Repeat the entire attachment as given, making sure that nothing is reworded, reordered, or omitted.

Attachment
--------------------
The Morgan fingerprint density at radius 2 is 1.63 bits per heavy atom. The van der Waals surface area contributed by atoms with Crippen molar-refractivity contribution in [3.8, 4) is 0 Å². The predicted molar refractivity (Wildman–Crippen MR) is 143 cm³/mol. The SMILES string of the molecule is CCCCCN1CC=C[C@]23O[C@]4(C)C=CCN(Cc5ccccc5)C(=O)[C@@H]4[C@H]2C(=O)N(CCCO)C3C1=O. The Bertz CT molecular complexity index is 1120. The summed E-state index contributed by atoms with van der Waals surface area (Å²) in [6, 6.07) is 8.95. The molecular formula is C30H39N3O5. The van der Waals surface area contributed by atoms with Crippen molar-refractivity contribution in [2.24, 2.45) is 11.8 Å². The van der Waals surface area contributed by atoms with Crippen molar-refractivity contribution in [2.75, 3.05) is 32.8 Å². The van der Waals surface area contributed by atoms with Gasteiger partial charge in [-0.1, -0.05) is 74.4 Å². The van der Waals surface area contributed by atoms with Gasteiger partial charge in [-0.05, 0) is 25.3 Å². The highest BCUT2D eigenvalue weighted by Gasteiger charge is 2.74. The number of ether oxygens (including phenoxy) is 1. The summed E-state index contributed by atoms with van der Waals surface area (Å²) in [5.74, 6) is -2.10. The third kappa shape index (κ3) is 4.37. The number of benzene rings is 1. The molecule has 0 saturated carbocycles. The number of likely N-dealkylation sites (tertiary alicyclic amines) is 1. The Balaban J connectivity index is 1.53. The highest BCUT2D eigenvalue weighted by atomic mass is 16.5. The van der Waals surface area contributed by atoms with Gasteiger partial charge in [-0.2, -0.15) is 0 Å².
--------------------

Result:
The Morgan fingerprint density at radius 2 is 1.63 bits per heavy atom. The van der Waals surface area contributed by atoms with Crippen molar-refractivity contribution in [3.8, 4) is 0 Å². The predicted molar refractivity (Wildman–Crippen MR) is 143 cm³/mol. The SMILES string of the molecule is CCCCCN1CC=C[C@]23O[C@]4(C)C=CCN(Cc5ccccc5)C(=O)[C@@H]4[C@H]2C(=O)N(CCCO)C3C1=O. The Bertz CT molecular complexity index is 1120. The summed E-state index contributed by atoms with van der Waals surface area (Å²) in [6, 6.07) is 8.95. The molecular formula is C30H39N3O5. The van der Waals surface area contributed by atoms with Crippen molar-refractivity contribution in [2.24, 2.45) is 11.8 Å². The van der Waals surface area contributed by atoms with Crippen molar-refractivity contribution in [2.75, 3.05) is 32.8 Å². The van der Waals surface area contributed by atoms with Gasteiger partial charge in [-0.1, -0.05) is 74.4 Å². The van der Waals surface area contributed by atoms with Gasteiger partial charge in [-0.05, 0) is 25.3 Å². The highest BCUT2D eigenvalue weighted by Gasteiger charge is 2.74. The number of ether oxygens (including phenoxy) is 1. The summed E-state index contributed by atoms with van der Waals surface area (Å²) in [5.74, 6) is -2.10. The third kappa shape index (κ3) is 4.37. The number of benzene rings is 1. The molecule has 0 saturated carbocycles. The number of likely N-dealkylation sites (tertiary alicyclic amines) is 1. The Balaban J connectivity index is 1.53. The highest BCUT2D eigenvalue weighted by atomic mass is 16.5. The van der Waals surface area contributed by atoms with Gasteiger partial charge in [-0.2, -0.15) is 0 Å².